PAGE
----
After a few months of reading all the things that the Chinese accomplished, it made me feel very proud of being Chinese American. Living in San Francisco, it was a very prejudicial city. The Chinese people had to live within ten blocks, and they could not move beyond. So, we didn’t have a whole lot of contact with anybody else until we started going to junior high school. “It’s about time.” I said.

Editing and Excursions

Since we were going to establish this group, we had better let people know about it. We started News ‘N Notes. That was the monthly newsletter. I was the first editor, and it wasn’t something I had planned to do at all. I just thought about being a member and learning like everybody else. But somehow, Stan got me into it. He told me, “Well, you know this person wrote an article. I wonder if you could edit it to make it legible and see that the grammar and spelling was okay.” He knew I loved English. That was a part of my thing. I said, “Okay, I’ll do it for you.” And just like that, I got railroaded into it. Whatever members we had at that time, they would get a copy, and then they would tell their friends. That’s how we got bigger. I wrote most of the articles, but sometimes, I would ask people to write. I had to edit everything when people turned in articles, but most of them I had to research and write myself. Being an editor, I would give the members a chance to pick a title for these publications. I gave them a couple of months, but nobody came up with anything. “Okay. I’ll just do it myself.”

We also used to have a lot of field trips. That was one of the fun parts. I remember the first field trip we had was to the Lang Railroad Station, where the north and south trains were joined. We had a ceremony, and later on, they had a plaque made. That’s the one where March Fong Eu was there as a special guest.[1] And the trips were not just local: we went to San Diego; we went to Mexicali in Mexico; we went to San Luis Obispo. Almost every year, we would have a trip, and it was just so nice.

The most wonderful trip I ever went to was the one to Promontory Point, where the trains met on May 10th, 1869. I was so excited because I didn’t know anything about Promontory Point in Utah. One day, my fellow worker said to me, “Margie, you don’t know anything about Promontory Point?” I said, “No. What is that?” She said, “Well, that’s where the transcontinental trains met.” And I said, “Oh, I never knew anything about it.” She was Caucasian, and here I was Chinese and didn’t know anything about it. That was before we went on that trip, before I even heard about that transcontinental train program. She knew. She brought me the brochures and the program. And I said, “Well, where is that?” So, I had to learn from a Caucasian person about that. Isn’t that something?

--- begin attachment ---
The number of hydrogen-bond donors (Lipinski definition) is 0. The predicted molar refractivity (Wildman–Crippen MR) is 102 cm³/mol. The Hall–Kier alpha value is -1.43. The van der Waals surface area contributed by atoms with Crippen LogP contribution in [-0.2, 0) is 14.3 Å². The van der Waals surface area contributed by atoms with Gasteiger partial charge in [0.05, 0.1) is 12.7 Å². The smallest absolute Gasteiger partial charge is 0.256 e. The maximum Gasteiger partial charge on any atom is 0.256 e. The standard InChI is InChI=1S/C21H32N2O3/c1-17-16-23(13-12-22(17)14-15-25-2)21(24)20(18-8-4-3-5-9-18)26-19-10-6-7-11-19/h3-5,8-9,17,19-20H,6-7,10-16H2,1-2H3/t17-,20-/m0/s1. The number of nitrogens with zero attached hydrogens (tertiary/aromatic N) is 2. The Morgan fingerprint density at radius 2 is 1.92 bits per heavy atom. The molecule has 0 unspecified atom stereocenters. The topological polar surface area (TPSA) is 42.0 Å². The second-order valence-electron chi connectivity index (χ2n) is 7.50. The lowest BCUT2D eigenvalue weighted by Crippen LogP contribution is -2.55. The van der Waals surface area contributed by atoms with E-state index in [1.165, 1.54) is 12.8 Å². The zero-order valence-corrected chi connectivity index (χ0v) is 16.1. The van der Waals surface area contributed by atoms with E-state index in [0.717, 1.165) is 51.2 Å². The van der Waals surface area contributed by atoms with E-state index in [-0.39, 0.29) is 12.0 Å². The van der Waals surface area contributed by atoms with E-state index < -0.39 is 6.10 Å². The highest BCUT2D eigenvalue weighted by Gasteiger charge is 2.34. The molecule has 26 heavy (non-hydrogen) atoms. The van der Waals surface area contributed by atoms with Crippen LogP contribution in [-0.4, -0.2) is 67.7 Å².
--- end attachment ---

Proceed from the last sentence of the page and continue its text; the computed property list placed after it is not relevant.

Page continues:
One of the things that impressed me about Promontory Point was that, since 1869, every year that town would celebrate. They would dress up in those old-fashioned clothes, and they would have the two trains meet and have the ceremony. But, for many, many years, they never had a Chinese person be a speaker. And I read in the paper a few years back, they finally got this Chinese professor to be the main speaker. It was strange that they had never asked a Chinese person to speak before.

Words of Advice

I would tell people that America is made up of all these different groups. Studying about them helps you to realize that each group is a part of this country, and each group has contributed to this country. So not one group has done everything. We’re supposed to all be tolerant of each other, work together, help each other and get to be friends. That makes a better country. Right now, you have Black Americans, you have Brown Americans. If we’re going to live in this country and make it a great country, I think we should all try to work together.

I knew so little about Chinese American history, but I found out about all these people that were so intelligent in science and medicine and art and everything else. We are just like everybody else. There are good, very artistic people in every group. We need to appreciate and not downgrade each other’s accomplishments just because of their skin color or because there are things about them that you don’t understand. If we’re going to live in this country, we have to do that.

[1] March Kong Fong Eu (1922-2017) was the first Asian American and the first woman to be elected to the Secretary of State of California position. She served from 1975 to 1994. Eu was born in Oakdale and worked as a dental hygienist for Oakland Unified School District. She served the Alameda County Board of Education (1954-1964) and the California State Assembly (1966-1974).